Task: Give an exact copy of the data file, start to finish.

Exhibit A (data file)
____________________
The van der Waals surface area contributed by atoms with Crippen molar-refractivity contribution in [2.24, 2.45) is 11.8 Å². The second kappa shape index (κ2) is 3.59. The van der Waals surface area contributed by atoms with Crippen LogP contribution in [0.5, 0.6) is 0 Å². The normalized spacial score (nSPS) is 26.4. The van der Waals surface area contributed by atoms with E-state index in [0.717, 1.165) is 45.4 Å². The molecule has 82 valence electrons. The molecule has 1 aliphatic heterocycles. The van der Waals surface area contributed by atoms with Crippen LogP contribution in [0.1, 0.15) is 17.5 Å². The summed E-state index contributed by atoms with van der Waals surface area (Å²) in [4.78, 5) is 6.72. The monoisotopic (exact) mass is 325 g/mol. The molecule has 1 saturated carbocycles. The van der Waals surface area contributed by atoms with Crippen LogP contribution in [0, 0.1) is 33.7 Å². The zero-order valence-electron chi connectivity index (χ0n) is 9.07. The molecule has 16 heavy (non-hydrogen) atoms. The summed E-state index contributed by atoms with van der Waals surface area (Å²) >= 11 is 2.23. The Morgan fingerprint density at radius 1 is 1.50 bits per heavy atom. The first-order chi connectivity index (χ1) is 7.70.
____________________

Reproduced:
The van der Waals surface area contributed by atoms with Crippen molar-refractivity contribution in [2.24, 2.45) is 11.8 Å². The second kappa shape index (κ2) is 3.59. The van der Waals surface area contributed by atoms with Crippen LogP contribution in [0.5, 0.6) is 0 Å². The normalized spacial score (nSPS) is 26.4. The van der Waals surface area contributed by atoms with E-state index in [0.717, 1.165) is 45.4 Å². The molecule has 82 valence electrons. The molecule has 1 aliphatic heterocycles. The van der Waals surface area contributed by atoms with Crippen LogP contribution in [0.1, 0.15) is 17.5 Å². The summed E-state index contributed by atoms with van der Waals surface area (Å²) in [4.78, 5) is 6.72. The monoisotopic (exact) mass is 325 g/mol. The molecule has 1 saturated carbocycles. The van der Waals surface area contributed by atoms with Crippen LogP contribution in [0, 0.1) is 33.7 Å². The zero-order valence-electron chi connectivity index (χ0n) is 9.07. The molecule has 16 heavy (non-hydrogen) atoms. The summed E-state index contributed by atoms with van der Waals surface area (Å²) >= 11 is 2.23. The Morgan fingerprint density at radius 1 is 1.50 bits per heavy atom. The first-order chi connectivity index (χ1) is 7.70.